A study released last week by the nonprofit Tax Foundation found that states with concentrations of higher income taxpayers sent more money to Washington than they got back in federal spending. The study, “Federal Tax Burdens and Expenditures by State,” by Curtis Dubay, compares per capita data from 1994 to 2004.
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New Jersey, the most generous state, received just 55 cents in federal spending for every dollar collected in federal tax. New Mexico, the biggest beneficiary in 2004, receiving two dollars for every dollar collected, was also the largest beneficiary in 1994.
“The main culprit is not lazy congressmen who don’t bring home enough pork, but rather the progressive income tax,” said Tax Foundation President Scott Hodge. “Under today’s multirate tax structure, states with greater numbers of higher-income taxpayers, like California, have more people paying the highest tax rates,” Hodge said, according to recordnet.com.
Other states with the lowest ratios of federal spending included Connecticut, Nevada, and Minnesota. States with a high ratio of federal expenditures to revenues are Alaska, Mississippi, and West Virginia. Except for an increase in spending in Alaska, the ratios for these states did not change significantly during the decade studied.
States where the ratio of federal spending dropped the most included California, Massachusetts and Colorado. States that saw the greatest increase in federal funds relative to taxes collected were Alaska, North Carolina and Vermont.
Eric Grunder, writing for recordnet.com, questioned whether California’s taxpayers were making that much money. Grunder cites a report issued by the Congressional Research Service that found poverty and unemployment in the San Joaquin Valley in California “rivaled the hardships of Appalachia.” “Many good, hardworking, taxpaying Californians live in areas such as San Joaquin County, where only 14.5 percent of those over 25 have . . . a bachelor’s degree and the median household income is about $41,900,” he writes.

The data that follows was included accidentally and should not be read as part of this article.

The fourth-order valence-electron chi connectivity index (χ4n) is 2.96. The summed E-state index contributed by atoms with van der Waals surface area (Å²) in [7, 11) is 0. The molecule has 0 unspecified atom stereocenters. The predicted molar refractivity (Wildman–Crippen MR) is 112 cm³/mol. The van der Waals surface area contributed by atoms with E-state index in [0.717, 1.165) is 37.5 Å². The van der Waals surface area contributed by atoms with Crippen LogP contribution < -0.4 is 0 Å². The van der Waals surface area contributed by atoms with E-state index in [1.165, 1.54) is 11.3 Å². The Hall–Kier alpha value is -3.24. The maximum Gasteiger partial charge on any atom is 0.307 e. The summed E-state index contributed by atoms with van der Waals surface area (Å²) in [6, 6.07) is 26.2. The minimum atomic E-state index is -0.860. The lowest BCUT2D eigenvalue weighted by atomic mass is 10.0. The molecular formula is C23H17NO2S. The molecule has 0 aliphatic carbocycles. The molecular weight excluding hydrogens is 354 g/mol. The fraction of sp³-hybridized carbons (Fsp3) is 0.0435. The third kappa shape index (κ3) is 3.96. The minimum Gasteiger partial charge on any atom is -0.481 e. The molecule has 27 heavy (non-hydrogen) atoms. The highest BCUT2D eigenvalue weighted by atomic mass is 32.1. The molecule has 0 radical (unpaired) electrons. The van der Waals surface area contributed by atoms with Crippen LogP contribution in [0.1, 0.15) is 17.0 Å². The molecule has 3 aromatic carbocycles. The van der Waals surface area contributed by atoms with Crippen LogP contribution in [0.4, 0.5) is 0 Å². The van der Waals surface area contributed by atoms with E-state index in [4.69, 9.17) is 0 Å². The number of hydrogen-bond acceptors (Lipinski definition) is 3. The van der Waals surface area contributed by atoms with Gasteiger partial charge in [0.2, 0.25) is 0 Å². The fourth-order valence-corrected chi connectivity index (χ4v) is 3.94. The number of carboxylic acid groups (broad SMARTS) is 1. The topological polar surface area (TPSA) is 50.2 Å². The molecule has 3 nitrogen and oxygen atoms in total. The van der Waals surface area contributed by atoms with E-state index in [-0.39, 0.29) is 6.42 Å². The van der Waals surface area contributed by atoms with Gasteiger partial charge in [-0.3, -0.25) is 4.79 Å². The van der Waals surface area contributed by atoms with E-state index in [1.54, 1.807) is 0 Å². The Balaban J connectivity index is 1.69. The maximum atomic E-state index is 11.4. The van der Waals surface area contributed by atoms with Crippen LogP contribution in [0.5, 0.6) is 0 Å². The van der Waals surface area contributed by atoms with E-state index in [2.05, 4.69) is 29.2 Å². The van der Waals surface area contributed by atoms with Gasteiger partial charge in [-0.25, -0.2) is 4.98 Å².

Minnesota is one of the states with the lowest ratio of federal funds, but “I don’t know if Minnesota has anything to lament,” Dubay told the Minneapolis Star Tribune. “It’s never bad to have high income. But high income does bring high taxes.” “There’s no hope that a high income state ever will be able to draw back the same amount of funds they sent to Washington,” he added.
The study breaks total federal expenditures into five categories: retirement and disability, other direct payments, grants to state and local governments, procurement, salaries and wages, and other. “Some federal spending patterns are easily discernible,” the report says. “The large number of retirees collecting Social Security in Florida increases the flow of federal “retirement and disability” funds somewhat. An even bigger difference is created by the disproportionately large federal grants funneled to Alaska and the District of Columbia. On the other hand, direct payments to individuals tend to be more evenly distributed across the country.”
Total federal spending increased from $35 billion in 1994 to $53 billion in 2004 in Massachusetts, even though the state experienced the biggest drop in ratio of federal spending to tax revenue from 1994 to 2004, the North Adams Transcript reports. But federal spending increased in every other state during the same period.
That pattern is not likely to change in the near future, the Washington Post says. Congress voted on Thursday to raise the limit on federal borrowing by $781 billion, and then immediately passed a budget that would increase spending by $100 billion without requiring cuts in domestic programs. “On vote after vote in the House and Senate, lawmakers demonstrated the growing gap between their political promises to rein in spending and their need to respond to emergencies and protect popular programs,” the Post reported.